• Journaling: Put those thoughts down on paper and let them all out. A journaling practice can feel odd and different if you’re new to it but once you find a stride with writing you can really notice the benefits it provides. Don’t place expectations with your writing either, like ‘you always need to write a full page’ or ‘you always need to write about once certain topic – like what you did that day’. Allow yourself the freedom to just write whatever thoughts are flowing through you at that moment.
  • Setting Routines: You don’t need to map out your enitre day but putting in place a simple daily routine provides your mental health structure – similar to what it is use to when “life is normal”. I just shared a morning routine for a healthy gut and this is a good example of simple daily tasks you can do to provide your life some structure. It can also be as simple as taking a walk outside each day at 3PM or maybe it’s not even daily but every other day you take a really nice bath with all the bells and whistles. Don’t only set a routine of mundane items you need to get done but also things you look forward to do and feel a bit like pampering.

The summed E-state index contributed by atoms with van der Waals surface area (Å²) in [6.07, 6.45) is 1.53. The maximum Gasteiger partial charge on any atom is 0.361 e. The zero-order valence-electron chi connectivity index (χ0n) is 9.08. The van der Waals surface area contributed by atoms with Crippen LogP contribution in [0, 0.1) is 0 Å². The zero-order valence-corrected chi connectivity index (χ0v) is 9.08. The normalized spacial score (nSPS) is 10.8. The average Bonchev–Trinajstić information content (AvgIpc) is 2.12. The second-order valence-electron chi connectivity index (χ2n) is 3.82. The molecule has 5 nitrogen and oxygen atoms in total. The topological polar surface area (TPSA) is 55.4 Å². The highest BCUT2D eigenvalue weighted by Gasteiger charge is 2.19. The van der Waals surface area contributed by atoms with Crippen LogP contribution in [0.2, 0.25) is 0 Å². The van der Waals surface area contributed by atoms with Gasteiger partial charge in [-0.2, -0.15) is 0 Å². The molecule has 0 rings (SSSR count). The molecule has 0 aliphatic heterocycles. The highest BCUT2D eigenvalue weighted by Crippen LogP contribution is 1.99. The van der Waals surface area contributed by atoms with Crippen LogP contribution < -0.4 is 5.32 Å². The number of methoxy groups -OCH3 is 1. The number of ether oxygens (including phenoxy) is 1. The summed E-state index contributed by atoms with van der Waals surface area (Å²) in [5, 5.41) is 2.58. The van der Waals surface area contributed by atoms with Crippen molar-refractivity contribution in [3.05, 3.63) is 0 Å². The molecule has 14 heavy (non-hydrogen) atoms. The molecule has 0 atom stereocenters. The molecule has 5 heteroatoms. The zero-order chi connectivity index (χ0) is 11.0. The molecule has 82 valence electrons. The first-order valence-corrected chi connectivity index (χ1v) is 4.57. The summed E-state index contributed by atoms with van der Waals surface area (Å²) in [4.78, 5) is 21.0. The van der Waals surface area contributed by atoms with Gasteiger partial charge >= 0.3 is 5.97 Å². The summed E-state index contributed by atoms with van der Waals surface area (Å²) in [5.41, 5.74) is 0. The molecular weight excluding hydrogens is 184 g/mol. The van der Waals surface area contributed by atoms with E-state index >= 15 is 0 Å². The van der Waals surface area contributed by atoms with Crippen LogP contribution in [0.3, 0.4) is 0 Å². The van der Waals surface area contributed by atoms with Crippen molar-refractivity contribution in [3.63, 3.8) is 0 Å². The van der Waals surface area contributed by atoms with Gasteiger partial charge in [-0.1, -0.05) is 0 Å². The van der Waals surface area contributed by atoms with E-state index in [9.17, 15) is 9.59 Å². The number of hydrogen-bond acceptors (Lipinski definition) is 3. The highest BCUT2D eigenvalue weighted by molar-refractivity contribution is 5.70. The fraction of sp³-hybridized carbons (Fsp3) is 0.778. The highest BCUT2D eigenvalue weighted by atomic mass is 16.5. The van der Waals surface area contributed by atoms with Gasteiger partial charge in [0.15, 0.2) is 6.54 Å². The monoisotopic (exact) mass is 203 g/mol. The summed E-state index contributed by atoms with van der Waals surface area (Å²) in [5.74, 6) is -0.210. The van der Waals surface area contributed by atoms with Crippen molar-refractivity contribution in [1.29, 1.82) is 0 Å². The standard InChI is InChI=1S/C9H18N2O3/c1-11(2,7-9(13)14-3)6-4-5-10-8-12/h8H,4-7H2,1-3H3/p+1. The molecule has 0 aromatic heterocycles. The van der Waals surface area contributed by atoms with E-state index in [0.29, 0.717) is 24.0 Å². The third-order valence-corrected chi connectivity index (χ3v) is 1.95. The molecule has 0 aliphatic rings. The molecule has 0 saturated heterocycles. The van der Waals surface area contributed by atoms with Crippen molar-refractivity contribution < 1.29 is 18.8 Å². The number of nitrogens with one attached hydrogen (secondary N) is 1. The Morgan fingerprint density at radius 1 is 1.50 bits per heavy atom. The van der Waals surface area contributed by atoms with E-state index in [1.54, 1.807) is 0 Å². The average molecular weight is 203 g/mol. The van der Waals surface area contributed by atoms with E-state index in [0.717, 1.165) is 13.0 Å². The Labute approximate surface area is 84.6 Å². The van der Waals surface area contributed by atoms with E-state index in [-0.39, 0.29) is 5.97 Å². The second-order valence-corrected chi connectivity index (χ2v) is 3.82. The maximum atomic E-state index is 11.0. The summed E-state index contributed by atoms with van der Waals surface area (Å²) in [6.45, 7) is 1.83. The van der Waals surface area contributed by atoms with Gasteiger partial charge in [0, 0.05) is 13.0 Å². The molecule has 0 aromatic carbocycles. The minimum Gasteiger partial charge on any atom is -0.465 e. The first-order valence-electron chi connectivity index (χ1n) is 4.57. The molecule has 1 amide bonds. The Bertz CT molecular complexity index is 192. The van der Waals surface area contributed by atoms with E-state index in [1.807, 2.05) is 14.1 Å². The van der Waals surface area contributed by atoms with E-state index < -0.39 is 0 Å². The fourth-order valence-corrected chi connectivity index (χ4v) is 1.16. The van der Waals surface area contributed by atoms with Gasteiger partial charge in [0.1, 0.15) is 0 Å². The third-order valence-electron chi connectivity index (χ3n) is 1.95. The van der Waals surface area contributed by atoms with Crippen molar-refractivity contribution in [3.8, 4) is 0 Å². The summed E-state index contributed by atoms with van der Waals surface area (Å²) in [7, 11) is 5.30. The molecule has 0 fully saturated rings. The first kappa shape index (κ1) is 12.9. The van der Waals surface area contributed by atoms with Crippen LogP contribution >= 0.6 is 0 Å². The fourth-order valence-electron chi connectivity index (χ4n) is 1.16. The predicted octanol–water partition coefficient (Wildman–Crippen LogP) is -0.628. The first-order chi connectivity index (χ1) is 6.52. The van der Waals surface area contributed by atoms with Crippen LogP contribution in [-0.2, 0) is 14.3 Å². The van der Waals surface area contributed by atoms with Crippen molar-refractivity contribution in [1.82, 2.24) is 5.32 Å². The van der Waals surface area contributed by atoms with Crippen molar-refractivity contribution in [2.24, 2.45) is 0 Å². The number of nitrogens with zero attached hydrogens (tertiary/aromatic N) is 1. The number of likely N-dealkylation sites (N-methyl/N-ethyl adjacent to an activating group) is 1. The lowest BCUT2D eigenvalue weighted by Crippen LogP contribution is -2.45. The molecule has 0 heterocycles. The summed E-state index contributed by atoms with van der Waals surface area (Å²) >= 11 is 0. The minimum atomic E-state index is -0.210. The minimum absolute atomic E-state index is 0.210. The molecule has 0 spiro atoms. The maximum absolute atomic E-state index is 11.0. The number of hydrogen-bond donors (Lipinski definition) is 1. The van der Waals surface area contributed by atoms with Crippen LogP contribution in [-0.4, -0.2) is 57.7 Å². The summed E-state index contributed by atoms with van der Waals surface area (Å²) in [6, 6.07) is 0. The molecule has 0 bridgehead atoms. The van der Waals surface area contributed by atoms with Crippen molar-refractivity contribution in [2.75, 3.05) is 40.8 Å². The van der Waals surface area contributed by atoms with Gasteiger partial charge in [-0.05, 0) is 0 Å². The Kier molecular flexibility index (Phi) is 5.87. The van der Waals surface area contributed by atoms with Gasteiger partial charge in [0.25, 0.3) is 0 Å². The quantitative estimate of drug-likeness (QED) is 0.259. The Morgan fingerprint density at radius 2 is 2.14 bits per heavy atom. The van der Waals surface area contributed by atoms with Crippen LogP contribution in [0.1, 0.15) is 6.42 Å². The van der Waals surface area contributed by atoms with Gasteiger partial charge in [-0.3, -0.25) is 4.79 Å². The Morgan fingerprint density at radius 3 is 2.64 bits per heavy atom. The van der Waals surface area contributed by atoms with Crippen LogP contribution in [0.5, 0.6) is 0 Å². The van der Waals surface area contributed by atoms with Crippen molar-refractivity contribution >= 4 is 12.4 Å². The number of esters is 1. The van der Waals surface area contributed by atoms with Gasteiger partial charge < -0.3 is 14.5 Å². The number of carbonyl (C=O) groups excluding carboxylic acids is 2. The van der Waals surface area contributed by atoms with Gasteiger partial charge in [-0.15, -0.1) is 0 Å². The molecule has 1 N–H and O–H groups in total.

• Movement: I prefer yoga, barre, and running and I really rotate through these depending on my mood. Find a form of excercise that makes your body feel good that is accessible and you enjoy doing (for the most part because working out isn’t as enjoyable as other things – like eating brownies 😉 I shared my favorite at-home workouts last month so if you’re looking for ideas, check out that post! (Bonus: I also shared my favorite at-home workout equipment and all of it can be found on Amazon)
  • Get Outside: If you have the access and the weather is nice, try to get outside at least once a day. This provides you with a different scenery than inside your home or apartment and gets you body some Vitamin D. I can’t tell you how many times in the last couple weeks I’ve been feeling mentally heavy and how a simple short walk around the block with my dog can completely change my perspective.

If you are truly struggling during these times, no matter what mentally you are battling, I am also here to chat and listen. Feel free to always reach out to me at ashraeeiningyoga@gmail.com. We will get through this together!